Tsimshian names have a place on Prince Rupert street signs says Councillor Joy Thorkleson and she plans to introduce a motion to make it a policy.
Thorkleson cited the placement of Prince Rupert as being within the Tsimshian territory, the high percentage of Aboriginal people living in the city and an abundance of street names which share a common theme as reasons for developing street and community naming policy to reflect Tsimshian culture.
“I just don’t think Prince Rupert needs any more white-middle class male businessman names,” she said after the council meeting.
Thorkleson discussed the Truth and Reconciliation Commission (TRC) and the United Nations Declaration on the Rights of Indigenous People (UNDRIP) as reasons for her proposal.
“There are four recommendations for municipalities,” she said referencing the TRC 94 Calls to Action, “they call for doing things for survivors of the Residential Schools and educating the staff, but they also refer to the [UNDRIP.]”
Thorkleson said she reviewed the declaration and noted that the communities indigenous people live in, should reflect their culture.
“The best way I see for the community to reflect the population is to have names that reflect the population,” she said. “They [the names] should also be written in Sm’algyax, which is not just Tsimshian but also Nisga’a and Gitxsan.”
“People and children can see their language is on those signs and I believe that it is a move towards reconciliation,” she said.
In 2015, SD52 changed their curriculum to introduce students from kindergarten to Grade 4 to Sm’algyax.
Acting Mayor Blair Mirau suggested Thorkleson develop a notice of motion for council to debate the policy proposal.
Other cities have made efforts, not all successful
In March, 2017, the City of Vancouver passed a unanimous motion to, prioritize giving unnamed city assets (streets, lanes, plazas and buildings,) names to better reflect the city’s diversity and specifically recognizes indigenous contributions to the city and aims to create specific guidelines to place naming that reflects both settler and indigenous history.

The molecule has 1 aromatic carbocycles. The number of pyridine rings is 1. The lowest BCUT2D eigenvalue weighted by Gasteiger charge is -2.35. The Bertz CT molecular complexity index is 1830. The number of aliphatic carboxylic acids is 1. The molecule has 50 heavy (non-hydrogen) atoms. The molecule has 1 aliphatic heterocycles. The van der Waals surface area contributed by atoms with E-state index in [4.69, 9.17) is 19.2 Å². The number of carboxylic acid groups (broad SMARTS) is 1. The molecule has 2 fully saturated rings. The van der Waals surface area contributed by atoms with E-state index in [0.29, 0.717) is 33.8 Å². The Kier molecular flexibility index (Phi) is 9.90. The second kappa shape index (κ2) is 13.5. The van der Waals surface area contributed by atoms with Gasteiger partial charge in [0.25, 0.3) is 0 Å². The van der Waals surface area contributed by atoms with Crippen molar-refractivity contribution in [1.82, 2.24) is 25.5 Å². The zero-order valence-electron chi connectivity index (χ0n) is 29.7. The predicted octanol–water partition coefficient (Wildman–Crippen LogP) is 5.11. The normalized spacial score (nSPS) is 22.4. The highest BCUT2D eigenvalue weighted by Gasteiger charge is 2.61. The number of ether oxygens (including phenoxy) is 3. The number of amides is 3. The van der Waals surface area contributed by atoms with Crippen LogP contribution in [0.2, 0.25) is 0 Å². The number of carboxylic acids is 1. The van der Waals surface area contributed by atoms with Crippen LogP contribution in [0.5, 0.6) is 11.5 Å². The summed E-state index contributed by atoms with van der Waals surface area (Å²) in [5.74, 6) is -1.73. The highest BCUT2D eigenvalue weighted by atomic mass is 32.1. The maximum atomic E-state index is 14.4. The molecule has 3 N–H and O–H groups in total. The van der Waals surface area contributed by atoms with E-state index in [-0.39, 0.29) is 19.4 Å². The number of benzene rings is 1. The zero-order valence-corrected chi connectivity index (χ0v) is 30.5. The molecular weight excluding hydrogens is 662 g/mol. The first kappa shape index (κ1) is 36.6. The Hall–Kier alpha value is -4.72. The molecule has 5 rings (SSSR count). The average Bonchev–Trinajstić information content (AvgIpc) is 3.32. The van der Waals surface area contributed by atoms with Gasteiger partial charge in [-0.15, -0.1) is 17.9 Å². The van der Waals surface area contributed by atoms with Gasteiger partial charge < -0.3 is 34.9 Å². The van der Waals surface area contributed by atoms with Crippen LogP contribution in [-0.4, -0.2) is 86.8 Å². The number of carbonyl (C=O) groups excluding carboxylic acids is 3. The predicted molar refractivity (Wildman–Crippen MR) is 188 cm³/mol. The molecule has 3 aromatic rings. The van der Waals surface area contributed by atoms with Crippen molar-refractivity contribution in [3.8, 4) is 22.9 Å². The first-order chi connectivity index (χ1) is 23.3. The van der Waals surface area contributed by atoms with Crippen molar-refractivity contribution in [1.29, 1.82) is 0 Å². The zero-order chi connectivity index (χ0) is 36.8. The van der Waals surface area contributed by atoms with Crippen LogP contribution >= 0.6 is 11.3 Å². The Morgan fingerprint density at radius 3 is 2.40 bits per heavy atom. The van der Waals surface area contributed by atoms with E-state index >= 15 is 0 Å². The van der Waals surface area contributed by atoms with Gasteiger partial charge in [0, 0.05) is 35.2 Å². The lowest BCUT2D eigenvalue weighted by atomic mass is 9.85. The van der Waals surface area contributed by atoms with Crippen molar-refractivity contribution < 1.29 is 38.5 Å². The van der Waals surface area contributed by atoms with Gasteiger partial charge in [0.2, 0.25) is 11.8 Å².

In February 2016, Edmonton Mayor Don Iveson unveiled a sign which renamed a portion of a road connecting the city to the Enoch Cree First Nation, with a partially Cree name “Maskêkosihk Trail.”
“There’s a lot of symbolism to this,” Iveson said at the time. “But the most important one is a gesture of friendship and reconciliation from the city of Edmonton.”
In 2014, Kamloops city Councillor Donovan Cavers requested city staff to do a report on the feasibility of adding the Secwepemc word “estil” to stop signs, mirroring stop signs at Thompson Rivers University on the T’kemlups First Nation reserve, which borders the city.
“I thought it would be interesting to pursue the idea of doing that in our community as well just to see and express and bring more awareness of First Nations culture to everyone in the community,” Cavers said at the time.
Kamloops city staff reported that stop signs are under the jurisdiction of the province and cities have no jurisdiction to change them.